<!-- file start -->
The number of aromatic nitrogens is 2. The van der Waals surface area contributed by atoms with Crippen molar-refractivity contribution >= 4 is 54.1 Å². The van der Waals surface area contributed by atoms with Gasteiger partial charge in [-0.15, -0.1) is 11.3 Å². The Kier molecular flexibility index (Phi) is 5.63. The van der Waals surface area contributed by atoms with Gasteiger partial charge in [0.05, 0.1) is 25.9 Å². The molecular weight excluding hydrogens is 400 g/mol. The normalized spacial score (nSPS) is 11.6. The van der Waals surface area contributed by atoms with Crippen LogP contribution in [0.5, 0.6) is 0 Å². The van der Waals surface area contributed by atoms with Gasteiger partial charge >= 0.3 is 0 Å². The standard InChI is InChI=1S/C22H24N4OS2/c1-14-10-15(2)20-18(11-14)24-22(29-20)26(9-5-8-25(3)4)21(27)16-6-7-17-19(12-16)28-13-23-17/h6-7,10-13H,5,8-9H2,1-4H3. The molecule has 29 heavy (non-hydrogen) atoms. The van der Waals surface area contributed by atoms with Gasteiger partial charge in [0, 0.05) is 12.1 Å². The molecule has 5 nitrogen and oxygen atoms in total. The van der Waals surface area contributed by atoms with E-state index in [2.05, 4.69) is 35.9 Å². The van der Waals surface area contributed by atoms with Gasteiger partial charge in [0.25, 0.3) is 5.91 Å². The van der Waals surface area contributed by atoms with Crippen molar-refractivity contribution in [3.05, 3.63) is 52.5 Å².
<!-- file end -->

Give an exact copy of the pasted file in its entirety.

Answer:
The number of aromatic nitrogens is 2. The van der Waals surface area contributed by atoms with Crippen molar-refractivity contribution >= 4 is 54.1 Å². The van der Waals surface area contributed by atoms with Gasteiger partial charge in [-0.15, -0.1) is 11.3 Å². The Kier molecular flexibility index (Phi) is 5.63. The van der Waals surface area contributed by atoms with Gasteiger partial charge in [0.05, 0.1) is 25.9 Å². The molecular weight excluding hydrogens is 400 g/mol. The normalized spacial score (nSPS) is 11.6. The van der Waals surface area contributed by atoms with Crippen LogP contribution in [0.5, 0.6) is 0 Å². The van der Waals surface area contributed by atoms with Gasteiger partial charge >= 0.3 is 0 Å². The standard InChI is InChI=1S/C22H24N4OS2/c1-14-10-15(2)20-18(11-14)24-22(29-20)26(9-5-8-25(3)4)21(27)16-6-7-17-19(12-16)28-13-23-17/h6-7,10-13H,5,8-9H2,1-4H3. The molecule has 29 heavy (non-hydrogen) atoms. The van der Waals surface area contributed by atoms with Gasteiger partial charge in [0, 0.05) is 12.1 Å². The molecule has 5 nitrogen and oxygen atoms in total. The van der Waals surface area contributed by atoms with E-state index in [2.05, 4.69) is 35.9 Å². The van der Waals surface area contributed by atoms with Gasteiger partial charge in [0.25, 0.3) is 5.91 Å². The van der Waals surface area contributed by atoms with Crippen molar-refractivity contribution in [3.05, 3.63) is 52.5 Å².